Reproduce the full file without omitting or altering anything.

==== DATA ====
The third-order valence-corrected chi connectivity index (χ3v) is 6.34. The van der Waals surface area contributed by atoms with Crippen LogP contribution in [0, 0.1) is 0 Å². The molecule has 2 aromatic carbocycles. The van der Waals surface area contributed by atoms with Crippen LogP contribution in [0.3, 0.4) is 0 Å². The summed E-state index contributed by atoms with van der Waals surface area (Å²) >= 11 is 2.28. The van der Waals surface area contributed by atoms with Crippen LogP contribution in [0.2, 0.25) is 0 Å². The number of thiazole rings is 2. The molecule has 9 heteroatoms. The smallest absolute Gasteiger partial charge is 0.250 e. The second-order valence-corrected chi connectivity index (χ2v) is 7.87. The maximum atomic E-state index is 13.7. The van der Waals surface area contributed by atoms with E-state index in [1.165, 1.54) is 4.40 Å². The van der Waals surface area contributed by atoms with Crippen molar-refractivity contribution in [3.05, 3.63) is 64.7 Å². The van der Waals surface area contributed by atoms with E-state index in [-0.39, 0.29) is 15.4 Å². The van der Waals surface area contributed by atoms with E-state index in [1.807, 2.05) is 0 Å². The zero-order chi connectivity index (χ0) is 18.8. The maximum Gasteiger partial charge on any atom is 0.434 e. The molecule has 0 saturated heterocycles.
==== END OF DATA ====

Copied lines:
The third-order valence-corrected chi connectivity index (χ3v) is 6.34. The van der Waals surface area contributed by atoms with Crippen LogP contribution in [0, 0.1) is 0 Å². The molecule has 2 aromatic carbocycles. The van der Waals surface area contributed by atoms with Crippen LogP contribution in [0.3, 0.4) is 0 Å². The summed E-state index contributed by atoms with van der Waals surface area (Å²) >= 11 is 2.28. The van der Waals surface area contributed by atoms with Crippen LogP contribution in [0.2, 0.25) is 0 Å². The number of thiazole rings is 2. The molecule has 9 heteroatoms. The smallest absolute Gasteiger partial charge is 0.250 e. The second-order valence-corrected chi connectivity index (χ2v) is 7.87. The maximum atomic E-state index is 13.7. The van der Waals surface area contributed by atoms with E-state index in [1.165, 1.54) is 4.40 Å². The van der Waals surface area contributed by atoms with Crippen molar-refractivity contribution in [3.05, 3.63) is 64.7 Å². The van der Waals surface area contributed by atoms with E-state index in [-0.39, 0.29) is 15.4 Å². The van der Waals surface area contributed by atoms with E-state index in [1.807, 2.05) is 0 Å². The zero-order chi connectivity index (χ0) is 18.8. The maximum Gasteiger partial charge on any atom is 0.434 e. The molecule has 0 saturated heterocycles.